The Birth of a Cushion

Once upon a time there was a merino sheep that lived in Australia…

Merino sheep

It ate lovely green grass and breathed in lots of fresh Australian air to help it grow lots and lots of lovely fleece…

Merino grazing

When it was time, this lovely fleece had to come off. Who better to do that than an Australian sheep shearer…

Merino sheep shearing

Off came the fleece!

Merino sheep fleece

It was washed…

merino-fleece_washed 1

and set out to dry…

merino-fleece_washed

It was then carded and ready to be dyed…

Merino roving-wool-detail

It eventually found its way to a spinner who dyed it and sold it at the Redlands Spinners and Weavers open day in June 2012. This is how I bought it.

'Rustic' Roving 01

'Rustic' Roving 02

I used this wool top to spin my first ever bit of wool which was a huge learning experience trying to keep it a consistent size….I wasn’t very successful but I loved every moment of the experience.

DSC01360

Soon after I learned to ply my yarn, wind it on a niddy noddy and wind it into a skein…

'Rustic' Spun 10-4-13

I then wound it into two balls on my wool winder and swift…

'Rustic' Wound 02

Note the resemblance to something that could be used to tie the Queen Mary II to the dock. It didn’t take long to fill the wool winder! Back to the story….

I started to knit on size 10mm needles…

Rustic Charm Cushion 01

It was so rustic and chunky I had to resort to using a safety pin as a needle!

Rustic Charm Cushion 02

Another picture just to show you how resourceful you need to be when knitting!

Rustic Charm Cushion 03

And voila!….after a bit of stuffing a cushion is born!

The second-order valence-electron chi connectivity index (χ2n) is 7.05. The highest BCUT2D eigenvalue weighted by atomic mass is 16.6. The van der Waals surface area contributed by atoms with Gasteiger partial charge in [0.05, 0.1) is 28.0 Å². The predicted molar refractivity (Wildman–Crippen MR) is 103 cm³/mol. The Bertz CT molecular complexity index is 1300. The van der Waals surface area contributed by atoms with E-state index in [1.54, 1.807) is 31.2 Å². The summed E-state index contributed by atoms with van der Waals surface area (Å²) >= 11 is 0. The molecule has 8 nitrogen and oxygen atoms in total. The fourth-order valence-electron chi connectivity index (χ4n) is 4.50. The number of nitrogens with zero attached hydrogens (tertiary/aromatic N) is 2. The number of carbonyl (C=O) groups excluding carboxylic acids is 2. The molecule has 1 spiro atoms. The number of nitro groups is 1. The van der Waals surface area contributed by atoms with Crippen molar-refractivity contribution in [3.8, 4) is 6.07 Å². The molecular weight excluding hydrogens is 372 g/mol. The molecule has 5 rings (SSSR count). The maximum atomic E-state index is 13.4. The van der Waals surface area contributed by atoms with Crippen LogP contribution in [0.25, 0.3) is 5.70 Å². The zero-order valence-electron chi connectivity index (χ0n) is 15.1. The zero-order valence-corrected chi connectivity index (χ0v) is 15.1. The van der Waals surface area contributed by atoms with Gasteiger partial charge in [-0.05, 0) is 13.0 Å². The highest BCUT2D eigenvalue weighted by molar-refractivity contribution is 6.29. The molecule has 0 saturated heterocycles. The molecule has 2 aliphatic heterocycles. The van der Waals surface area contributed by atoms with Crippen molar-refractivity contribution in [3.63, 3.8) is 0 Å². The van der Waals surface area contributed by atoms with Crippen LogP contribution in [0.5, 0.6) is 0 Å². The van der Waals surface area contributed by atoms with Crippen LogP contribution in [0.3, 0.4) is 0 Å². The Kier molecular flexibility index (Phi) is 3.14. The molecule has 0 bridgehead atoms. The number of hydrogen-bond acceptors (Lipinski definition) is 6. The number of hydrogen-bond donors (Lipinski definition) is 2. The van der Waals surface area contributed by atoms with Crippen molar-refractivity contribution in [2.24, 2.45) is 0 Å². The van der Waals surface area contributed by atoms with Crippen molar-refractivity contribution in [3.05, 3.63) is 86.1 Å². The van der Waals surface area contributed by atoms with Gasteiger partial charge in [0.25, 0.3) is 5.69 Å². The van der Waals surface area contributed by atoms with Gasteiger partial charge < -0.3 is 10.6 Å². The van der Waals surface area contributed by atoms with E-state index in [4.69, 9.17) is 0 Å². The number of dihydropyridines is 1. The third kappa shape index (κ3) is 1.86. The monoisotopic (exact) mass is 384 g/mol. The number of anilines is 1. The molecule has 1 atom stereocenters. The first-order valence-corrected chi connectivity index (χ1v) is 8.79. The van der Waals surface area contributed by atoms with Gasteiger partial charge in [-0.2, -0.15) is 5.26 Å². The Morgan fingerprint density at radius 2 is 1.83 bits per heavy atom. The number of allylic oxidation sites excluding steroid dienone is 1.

Rustic Charm Cushion 05

Rustic Charm Cushion 04

Rustic Charm Cushion 06

It might not be big or even but it’s a genuine handmade article and I’m very proud of it. I may even crochet something to embellish it….maybe some sort of flower. I’ll think about it.

Rustic Charm Cushion 07

Of course, this was a very tongue in cheek and simplistic view of the journey from the sheep to the finished product. I probably missed some important steps but I think you get my drift.

This story is dedicated to Julie from The Mountain Spinnery in Brisbane who taught me how to spin. Thanks Julie! Here’s the finished product. And now I will keep practising 🙂

Happy knitting, crocheting, spinning and all other crafty bits and pieces that you enjoy.

Have a great week. Until next time…

Melanie

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5 thoughts on “The Birth of a Cushion

  1. LOVELY! I love the cushion. I’ve heard you can never go back to getting this rustic yarn after you learn how NOT to spin that way! heehee

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  2. What a wonderful cushion! This will be a great memory in years to come. Good lateral thinking with the safety pin; I might have to borrow that idea one day.
    BTW: My first spun yarn is even MORE rustic that yours (there is a pic on Ravelry), and I haven’t made anything with it yet… :S

    Like

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